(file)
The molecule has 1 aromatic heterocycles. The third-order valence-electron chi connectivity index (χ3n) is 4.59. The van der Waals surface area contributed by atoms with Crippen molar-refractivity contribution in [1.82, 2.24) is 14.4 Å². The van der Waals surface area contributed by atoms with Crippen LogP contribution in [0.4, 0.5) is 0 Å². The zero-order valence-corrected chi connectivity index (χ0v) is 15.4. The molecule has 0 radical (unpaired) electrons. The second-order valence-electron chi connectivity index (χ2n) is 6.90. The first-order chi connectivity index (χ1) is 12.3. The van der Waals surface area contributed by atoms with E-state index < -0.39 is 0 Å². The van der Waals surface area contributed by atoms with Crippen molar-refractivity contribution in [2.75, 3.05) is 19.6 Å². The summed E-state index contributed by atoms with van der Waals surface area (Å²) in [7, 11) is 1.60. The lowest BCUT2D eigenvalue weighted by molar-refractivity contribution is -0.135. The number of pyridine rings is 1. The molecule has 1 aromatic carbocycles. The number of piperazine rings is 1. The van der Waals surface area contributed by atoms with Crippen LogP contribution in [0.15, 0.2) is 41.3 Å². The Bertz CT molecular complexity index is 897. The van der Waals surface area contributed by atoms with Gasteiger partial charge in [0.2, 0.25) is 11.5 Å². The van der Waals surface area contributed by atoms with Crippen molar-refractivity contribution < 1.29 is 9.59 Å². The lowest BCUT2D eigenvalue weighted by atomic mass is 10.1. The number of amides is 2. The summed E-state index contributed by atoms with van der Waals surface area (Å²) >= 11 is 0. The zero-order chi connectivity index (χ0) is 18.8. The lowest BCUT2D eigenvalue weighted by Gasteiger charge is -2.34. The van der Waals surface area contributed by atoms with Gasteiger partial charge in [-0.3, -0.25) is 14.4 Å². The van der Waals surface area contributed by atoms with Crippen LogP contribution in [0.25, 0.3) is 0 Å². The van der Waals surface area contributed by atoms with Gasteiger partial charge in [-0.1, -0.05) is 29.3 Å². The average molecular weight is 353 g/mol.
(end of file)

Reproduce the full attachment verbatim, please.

The molecule has 1 aromatic heterocycles. The third-order valence-electron chi connectivity index (χ3n) is 4.59. The van der Waals surface area contributed by atoms with Crippen molar-refractivity contribution in [1.82, 2.24) is 14.4 Å². The van der Waals surface area contributed by atoms with Crippen LogP contribution in [0.4, 0.5) is 0 Å². The zero-order valence-corrected chi connectivity index (χ0v) is 15.4. The molecule has 0 radical (unpaired) electrons. The second-order valence-electron chi connectivity index (χ2n) is 6.90. The first-order chi connectivity index (χ1) is 12.3. The van der Waals surface area contributed by atoms with E-state index < -0.39 is 0 Å². The van der Waals surface area contributed by atoms with Crippen molar-refractivity contribution in [2.75, 3.05) is 19.6 Å². The summed E-state index contributed by atoms with van der Waals surface area (Å²) in [7, 11) is 1.60. The lowest BCUT2D eigenvalue weighted by molar-refractivity contribution is -0.135. The number of pyridine rings is 1. The molecule has 1 aromatic carbocycles. The number of piperazine rings is 1. The van der Waals surface area contributed by atoms with Crippen LogP contribution in [0.15, 0.2) is 41.3 Å². The Bertz CT molecular complexity index is 897. The van der Waals surface area contributed by atoms with Gasteiger partial charge in [0.2, 0.25) is 11.5 Å². The van der Waals surface area contributed by atoms with Crippen molar-refractivity contribution < 1.29 is 9.59 Å². The lowest BCUT2D eigenvalue weighted by atomic mass is 10.1. The number of amides is 2. The summed E-state index contributed by atoms with van der Waals surface area (Å²) >= 11 is 0. The zero-order chi connectivity index (χ0) is 18.8. The lowest BCUT2D eigenvalue weighted by Gasteiger charge is -2.34. The van der Waals surface area contributed by atoms with Gasteiger partial charge in [-0.3, -0.25) is 14.4 Å². The van der Waals surface area contributed by atoms with Crippen LogP contribution in [0.25, 0.3) is 0 Å². The van der Waals surface area contributed by atoms with Gasteiger partial charge in [-0.1, -0.05) is 29.3 Å². The average molecular weight is 353 g/mol.